Niamh Byrne

Níamh Byrne is a Meath based creative with a major interest in photography and multimedia. While she enjoys all aspects of design, including typography, editorial design and animation, her strengths lie within the careful art direction of her projects, as well as her love of colour and noise. She always carries a camera with her and likes connecting with new people through their work. She is hardworking and always looking to experiment and learn more in her practice.


‘Marrow’ is a photo series and publication documenting young Irish people in their spaces, as well as detail shots of these spaces and how they reflect each person’s individuality.

The pandemic forced people inside. For a lot of people, their rooms became their offices, workspace, main place to be. Personally, I would spend a lot of time in my room. Not just for sleeping, but also as a college workspace over the pandemic, a general creative workspace over the years, as well as a safe space to relax and destress in. My room is an extension of my personality and has changed as I’ve grown up in it. The aim of this project is to get an insight into other people’s rooms and their habitat, and how it how it echoes their character and nature. It’s possible their room isn’t even their main habitat or favourite place to be. Especially when factoring in different career and social aspects of the area they live in, as well as the economic state of the country in general, what part does their room play in that? Marrow is shot both on film and digitally, as well as some accompanying video animations, in an attempt to capture all ‘angles’ and aspects of the people and their spaces.

Fat of The Land OS System

This project was in response to a D&AD brief set by Editor X + XL Recordings, in which the aim of the project is to create a website that celebrates and promotes an older album in a renewed context, to help it become relevant to a new audience. I chose The Fat of the Land by The Prodigy, released in 1997. The Prodigy’s live presence enhanced their music, which is vital when comparing the social and historical context between then and now. A concert in 1997 would be drastically different to one in 2022. So, how do you connect this album with a new audience in an exciting way? 90s trends in all aspects have been cycling back around for the past few years. 90s nostalgia seems to be universal in TV, fashion, music, and design. This project uses the aesthetics of 90s design to connect this album with the target audience of young adults between 16-21 who weren’t around when the album first came out. They’re into music and visual culture, as well as keeping up with trends on social media.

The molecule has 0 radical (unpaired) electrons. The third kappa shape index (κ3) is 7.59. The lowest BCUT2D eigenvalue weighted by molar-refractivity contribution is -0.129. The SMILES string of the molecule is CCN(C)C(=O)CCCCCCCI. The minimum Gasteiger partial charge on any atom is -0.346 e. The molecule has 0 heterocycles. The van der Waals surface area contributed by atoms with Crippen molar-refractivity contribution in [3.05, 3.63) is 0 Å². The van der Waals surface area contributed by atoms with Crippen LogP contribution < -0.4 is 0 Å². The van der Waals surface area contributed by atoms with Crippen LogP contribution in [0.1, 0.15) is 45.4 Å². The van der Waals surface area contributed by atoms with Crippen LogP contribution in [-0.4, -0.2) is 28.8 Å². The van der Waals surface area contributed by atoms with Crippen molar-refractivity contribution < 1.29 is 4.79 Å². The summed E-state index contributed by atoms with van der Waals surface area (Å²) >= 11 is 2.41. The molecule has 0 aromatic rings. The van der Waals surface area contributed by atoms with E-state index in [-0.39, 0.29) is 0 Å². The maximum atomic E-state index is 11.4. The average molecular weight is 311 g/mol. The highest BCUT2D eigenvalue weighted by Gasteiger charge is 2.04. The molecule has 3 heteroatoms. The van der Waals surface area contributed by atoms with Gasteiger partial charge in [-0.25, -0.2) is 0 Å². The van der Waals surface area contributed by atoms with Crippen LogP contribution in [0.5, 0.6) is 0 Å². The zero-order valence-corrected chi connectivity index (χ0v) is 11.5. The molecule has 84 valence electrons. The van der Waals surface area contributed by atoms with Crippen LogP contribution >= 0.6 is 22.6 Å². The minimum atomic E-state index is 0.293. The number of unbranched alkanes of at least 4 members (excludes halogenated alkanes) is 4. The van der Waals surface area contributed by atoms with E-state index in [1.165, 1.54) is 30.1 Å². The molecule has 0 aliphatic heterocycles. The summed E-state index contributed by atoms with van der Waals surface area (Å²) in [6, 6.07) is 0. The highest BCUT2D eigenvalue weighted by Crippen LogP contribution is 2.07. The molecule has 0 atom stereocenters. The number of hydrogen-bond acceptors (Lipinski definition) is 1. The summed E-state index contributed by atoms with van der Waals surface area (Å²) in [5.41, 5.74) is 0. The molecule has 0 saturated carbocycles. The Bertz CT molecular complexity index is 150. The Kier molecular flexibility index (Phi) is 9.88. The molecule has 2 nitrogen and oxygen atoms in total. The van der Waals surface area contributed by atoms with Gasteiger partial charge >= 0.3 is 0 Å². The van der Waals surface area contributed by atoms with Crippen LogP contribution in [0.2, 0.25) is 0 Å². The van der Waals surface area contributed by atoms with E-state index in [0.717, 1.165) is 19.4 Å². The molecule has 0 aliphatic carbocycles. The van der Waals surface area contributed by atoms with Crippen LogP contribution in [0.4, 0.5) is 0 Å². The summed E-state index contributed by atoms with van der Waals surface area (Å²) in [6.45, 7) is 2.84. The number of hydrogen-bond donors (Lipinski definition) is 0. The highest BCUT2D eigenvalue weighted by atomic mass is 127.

The website is based loosely on the 1997 Mac OS 8 System in terms of graphics and type. The ‘start up’ screen features a pixelated crab that pinches its claws while it loads, accompanied by Prodigy lyrics. The website loads up to a simple desktop-style home screen. You can change the background and ‘clean up’ your desktop. The ‘apps’ on the website are the Walkman – a music player for the album, FatTV – a media player for reimagined music videos, and a Poster Maker – to make your own Prodigy poster. The Walkman can be played/paused and skipped through as the CD spins. The media player proposes the idea of reimagined music videos, using archival footage of the band and England in 1997. This is intended to bring the target audience into the historical context, to comprehend in a way that is visually exciting. The Poster Maker is aimed at the target audience’s love for visual culture, the opportunity to interact and be creative without spending any money/time on software. The user has the option to choose a background and mix and match graphics. Without limit to how many the user can make, the option to save their poster to the website’s desktop while listening to the album while they create, it gives the user a reason to stick around.